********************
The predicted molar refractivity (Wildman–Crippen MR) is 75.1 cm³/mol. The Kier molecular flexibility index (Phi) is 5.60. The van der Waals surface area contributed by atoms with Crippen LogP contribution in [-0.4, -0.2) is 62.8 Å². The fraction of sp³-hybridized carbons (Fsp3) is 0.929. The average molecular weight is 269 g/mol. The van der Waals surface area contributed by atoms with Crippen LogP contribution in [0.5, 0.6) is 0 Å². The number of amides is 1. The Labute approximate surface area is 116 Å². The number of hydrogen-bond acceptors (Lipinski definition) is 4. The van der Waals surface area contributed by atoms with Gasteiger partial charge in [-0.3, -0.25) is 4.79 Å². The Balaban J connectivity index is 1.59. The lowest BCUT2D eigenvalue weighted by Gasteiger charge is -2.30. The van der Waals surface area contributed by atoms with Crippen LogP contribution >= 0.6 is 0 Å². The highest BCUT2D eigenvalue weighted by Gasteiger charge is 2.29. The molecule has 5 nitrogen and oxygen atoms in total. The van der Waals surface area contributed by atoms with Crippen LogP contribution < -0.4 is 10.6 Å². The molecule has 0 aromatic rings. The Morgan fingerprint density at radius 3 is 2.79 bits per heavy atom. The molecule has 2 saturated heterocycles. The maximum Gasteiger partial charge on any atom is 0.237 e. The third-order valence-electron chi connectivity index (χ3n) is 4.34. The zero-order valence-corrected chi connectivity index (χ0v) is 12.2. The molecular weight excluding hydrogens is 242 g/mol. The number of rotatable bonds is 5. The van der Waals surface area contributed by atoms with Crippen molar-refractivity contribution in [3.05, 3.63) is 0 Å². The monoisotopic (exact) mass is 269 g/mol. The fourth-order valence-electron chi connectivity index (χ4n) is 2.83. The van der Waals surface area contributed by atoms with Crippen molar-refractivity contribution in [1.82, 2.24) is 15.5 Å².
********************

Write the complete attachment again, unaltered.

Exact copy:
The predicted molar refractivity (Wildman–Crippen MR) is 75.1 cm³/mol. The Kier molecular flexibility index (Phi) is 5.60. The van der Waals surface area contributed by atoms with Crippen LogP contribution in [-0.4, -0.2) is 62.8 Å². The fraction of sp³-hybridized carbons (Fsp3) is 0.929. The average molecular weight is 269 g/mol. The van der Waals surface area contributed by atoms with Crippen LogP contribution in [0.5, 0.6) is 0 Å². The number of amides is 1. The Labute approximate surface area is 116 Å². The number of hydrogen-bond acceptors (Lipinski definition) is 4. The van der Waals surface area contributed by atoms with Gasteiger partial charge in [-0.3, -0.25) is 4.79 Å². The Balaban J connectivity index is 1.59. The lowest BCUT2D eigenvalue weighted by Gasteiger charge is -2.30. The van der Waals surface area contributed by atoms with Crippen LogP contribution >= 0.6 is 0 Å². The highest BCUT2D eigenvalue weighted by Gasteiger charge is 2.29. The molecule has 5 nitrogen and oxygen atoms in total. The van der Waals surface area contributed by atoms with Crippen LogP contribution < -0.4 is 10.6 Å². The molecule has 0 aromatic rings. The Morgan fingerprint density at radius 3 is 2.79 bits per heavy atom. The molecule has 2 saturated heterocycles. The maximum Gasteiger partial charge on any atom is 0.237 e. The third-order valence-electron chi connectivity index (χ3n) is 4.34. The zero-order valence-corrected chi connectivity index (χ0v) is 12.2. The molecular weight excluding hydrogens is 242 g/mol. The number of rotatable bonds is 5. The van der Waals surface area contributed by atoms with Crippen molar-refractivity contribution in [3.05, 3.63) is 0 Å². The monoisotopic (exact) mass is 269 g/mol. The fourth-order valence-electron chi connectivity index (χ4n) is 2.83. The van der Waals surface area contributed by atoms with Crippen molar-refractivity contribution in [1.82, 2.24) is 15.5 Å².